The big explosion of concern and outrage over reports some employers have been “requesting” (more like demanding) that job seekers provide their Facebook password has led to several states considering legislation to make the practice illegal. Even if these laws–and more like them–actually pass, they might not protect your privacy as much as you think. A short article by Gloria Goodale, “Give me your password,” explains why this might be the case (The Christian Science Monitor Weekly, April 23, 2012).
According to the article, “there are many ways to get information from applicants’ social media without demanding their passwords” (a statement made by Kabrina Krebel Chang, an assistant professor at Boston University.) What are some of those ways? For starters, suppose some of your friends of friends of friends…are connected to, even working at, companies where you are applying and interviewing. There’s apparently nothing to stop those people from giving the company access to your Facebook page. Chang also points out that if there aren’t direct Facebook friends, you might be a friend of other pages or have liked other pages that will give people access to information about you.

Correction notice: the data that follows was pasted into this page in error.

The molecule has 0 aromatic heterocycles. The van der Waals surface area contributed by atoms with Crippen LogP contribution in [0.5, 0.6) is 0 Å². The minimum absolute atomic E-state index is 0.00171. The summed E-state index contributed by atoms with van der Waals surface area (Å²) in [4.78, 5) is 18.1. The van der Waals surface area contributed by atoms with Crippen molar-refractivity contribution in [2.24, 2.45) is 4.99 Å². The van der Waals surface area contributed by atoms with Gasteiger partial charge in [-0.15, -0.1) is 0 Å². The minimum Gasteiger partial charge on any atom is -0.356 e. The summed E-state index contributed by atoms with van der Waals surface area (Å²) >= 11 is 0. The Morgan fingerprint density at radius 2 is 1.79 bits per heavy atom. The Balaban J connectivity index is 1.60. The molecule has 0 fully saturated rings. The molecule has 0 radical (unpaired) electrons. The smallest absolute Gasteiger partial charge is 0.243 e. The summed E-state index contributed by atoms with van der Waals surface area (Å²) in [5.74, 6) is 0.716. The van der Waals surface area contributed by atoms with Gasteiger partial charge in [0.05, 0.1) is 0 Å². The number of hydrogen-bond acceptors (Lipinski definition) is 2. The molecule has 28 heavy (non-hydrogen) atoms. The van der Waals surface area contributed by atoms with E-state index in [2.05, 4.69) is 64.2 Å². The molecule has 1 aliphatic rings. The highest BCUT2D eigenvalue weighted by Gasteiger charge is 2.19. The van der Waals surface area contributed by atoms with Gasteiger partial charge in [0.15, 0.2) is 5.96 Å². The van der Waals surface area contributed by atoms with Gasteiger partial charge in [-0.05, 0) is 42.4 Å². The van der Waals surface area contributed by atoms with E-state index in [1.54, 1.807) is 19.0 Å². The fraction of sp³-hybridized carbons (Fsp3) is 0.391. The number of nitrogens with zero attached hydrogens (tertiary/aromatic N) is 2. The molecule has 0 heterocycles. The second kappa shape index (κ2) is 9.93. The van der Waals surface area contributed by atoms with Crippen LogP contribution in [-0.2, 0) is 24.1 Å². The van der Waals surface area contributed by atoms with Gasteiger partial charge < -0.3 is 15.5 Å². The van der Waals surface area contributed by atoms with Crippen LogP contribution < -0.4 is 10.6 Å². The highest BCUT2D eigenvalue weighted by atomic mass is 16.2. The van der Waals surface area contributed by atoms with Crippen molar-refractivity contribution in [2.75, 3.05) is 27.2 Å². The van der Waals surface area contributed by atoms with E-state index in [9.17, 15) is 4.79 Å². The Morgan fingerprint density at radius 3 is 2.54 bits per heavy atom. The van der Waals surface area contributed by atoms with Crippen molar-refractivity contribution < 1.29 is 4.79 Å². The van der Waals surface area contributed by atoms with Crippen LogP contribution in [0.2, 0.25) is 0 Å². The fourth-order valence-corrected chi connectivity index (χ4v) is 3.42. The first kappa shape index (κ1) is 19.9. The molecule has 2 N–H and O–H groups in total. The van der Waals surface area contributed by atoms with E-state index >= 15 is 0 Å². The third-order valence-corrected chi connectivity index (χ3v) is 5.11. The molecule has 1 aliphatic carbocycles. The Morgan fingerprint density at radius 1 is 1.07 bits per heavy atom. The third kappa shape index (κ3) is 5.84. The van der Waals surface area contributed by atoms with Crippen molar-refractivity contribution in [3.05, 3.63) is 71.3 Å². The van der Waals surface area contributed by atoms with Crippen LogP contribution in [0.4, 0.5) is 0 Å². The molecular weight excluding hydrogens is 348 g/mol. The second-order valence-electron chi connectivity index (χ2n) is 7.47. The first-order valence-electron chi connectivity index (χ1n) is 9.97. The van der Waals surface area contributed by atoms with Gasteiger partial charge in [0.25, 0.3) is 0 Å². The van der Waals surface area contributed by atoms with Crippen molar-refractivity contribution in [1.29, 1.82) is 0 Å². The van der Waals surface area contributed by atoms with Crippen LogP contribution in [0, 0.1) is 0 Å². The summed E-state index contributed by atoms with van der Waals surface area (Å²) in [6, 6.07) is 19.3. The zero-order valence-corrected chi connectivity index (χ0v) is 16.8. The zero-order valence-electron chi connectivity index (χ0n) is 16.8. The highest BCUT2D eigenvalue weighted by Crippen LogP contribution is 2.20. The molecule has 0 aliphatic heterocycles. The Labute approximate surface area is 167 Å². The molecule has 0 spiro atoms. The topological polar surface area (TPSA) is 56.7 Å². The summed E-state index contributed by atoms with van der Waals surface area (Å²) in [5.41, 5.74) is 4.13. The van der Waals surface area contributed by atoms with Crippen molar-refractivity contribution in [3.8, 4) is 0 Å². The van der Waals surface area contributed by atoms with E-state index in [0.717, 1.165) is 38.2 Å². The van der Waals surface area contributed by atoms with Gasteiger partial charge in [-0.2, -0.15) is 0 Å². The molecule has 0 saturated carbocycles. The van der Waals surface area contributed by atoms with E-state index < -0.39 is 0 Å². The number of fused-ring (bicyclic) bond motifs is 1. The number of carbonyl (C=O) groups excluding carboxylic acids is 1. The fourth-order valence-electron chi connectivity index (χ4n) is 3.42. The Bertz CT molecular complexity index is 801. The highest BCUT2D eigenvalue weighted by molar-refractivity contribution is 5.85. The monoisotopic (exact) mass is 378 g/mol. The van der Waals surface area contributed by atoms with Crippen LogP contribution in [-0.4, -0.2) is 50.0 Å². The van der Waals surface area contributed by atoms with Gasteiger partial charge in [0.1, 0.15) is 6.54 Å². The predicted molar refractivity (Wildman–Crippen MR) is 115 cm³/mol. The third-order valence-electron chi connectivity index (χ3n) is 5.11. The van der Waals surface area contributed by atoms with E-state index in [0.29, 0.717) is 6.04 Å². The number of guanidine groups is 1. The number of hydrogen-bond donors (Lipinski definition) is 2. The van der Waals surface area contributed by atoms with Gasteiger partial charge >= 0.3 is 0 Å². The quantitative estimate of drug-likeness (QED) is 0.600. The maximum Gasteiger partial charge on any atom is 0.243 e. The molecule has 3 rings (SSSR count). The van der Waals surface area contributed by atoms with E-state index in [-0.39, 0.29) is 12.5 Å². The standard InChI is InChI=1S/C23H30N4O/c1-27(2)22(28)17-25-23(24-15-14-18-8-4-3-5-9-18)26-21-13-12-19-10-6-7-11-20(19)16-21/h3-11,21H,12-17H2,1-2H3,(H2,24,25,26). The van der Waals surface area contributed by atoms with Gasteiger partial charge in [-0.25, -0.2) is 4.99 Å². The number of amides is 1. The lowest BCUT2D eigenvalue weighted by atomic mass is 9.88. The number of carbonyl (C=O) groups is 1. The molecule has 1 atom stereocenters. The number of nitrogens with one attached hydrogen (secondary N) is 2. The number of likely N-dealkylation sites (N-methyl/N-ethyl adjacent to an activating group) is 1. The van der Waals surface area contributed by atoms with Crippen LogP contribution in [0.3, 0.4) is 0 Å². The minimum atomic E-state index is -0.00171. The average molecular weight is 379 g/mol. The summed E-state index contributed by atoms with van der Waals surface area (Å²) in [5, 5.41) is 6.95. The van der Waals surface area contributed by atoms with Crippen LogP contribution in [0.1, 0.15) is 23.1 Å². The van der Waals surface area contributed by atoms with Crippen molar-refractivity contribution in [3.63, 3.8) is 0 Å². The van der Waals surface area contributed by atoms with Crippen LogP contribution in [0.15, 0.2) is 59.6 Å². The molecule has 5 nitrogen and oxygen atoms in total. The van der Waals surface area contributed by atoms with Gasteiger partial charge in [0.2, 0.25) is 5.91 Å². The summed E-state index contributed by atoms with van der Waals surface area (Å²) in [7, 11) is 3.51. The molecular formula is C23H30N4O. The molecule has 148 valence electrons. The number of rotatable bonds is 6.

Charles Palmer, executive director of the Center for Advanced Entertainment & Learning Technologies at Harrisburg University, is quoted in the article as saying that “human resources departments will simply switch to sending ‘friend requests’ to applicants….It’s a little less overt and completely legal….” Of course, if you receive such a request, you’re free to ignore or decline to accept it. However, it’s nearly impossible to predict the effect this might have on your candidacy at that company.
As I’ve said before, you need to be alert to what you are posting on social media sites, what you are commenting on (and how), and a host of other considerations related to your online/social media presence. That’s true whether or not you’re engaged in a job search at this moment. Basically, anything you post/share online could somehow become public knowledge, whether you know it or not. You can’t rely on legislation to protect you and prevent employers from mining your “private” online interactions. Ultimately, it’s your responsibility. Yes, you can maintain restricted-access settings for your Facebook and other accounts, but under certain circumstances that might be inadequate. Better still, of course, you can refrain from posting/commenting anything anywhere that you wouldn’t want to have come back on you. If you’ve taken these basic steps, the rest might be “in the lap of the gods.” Full control or protection is probably an unattainable goal.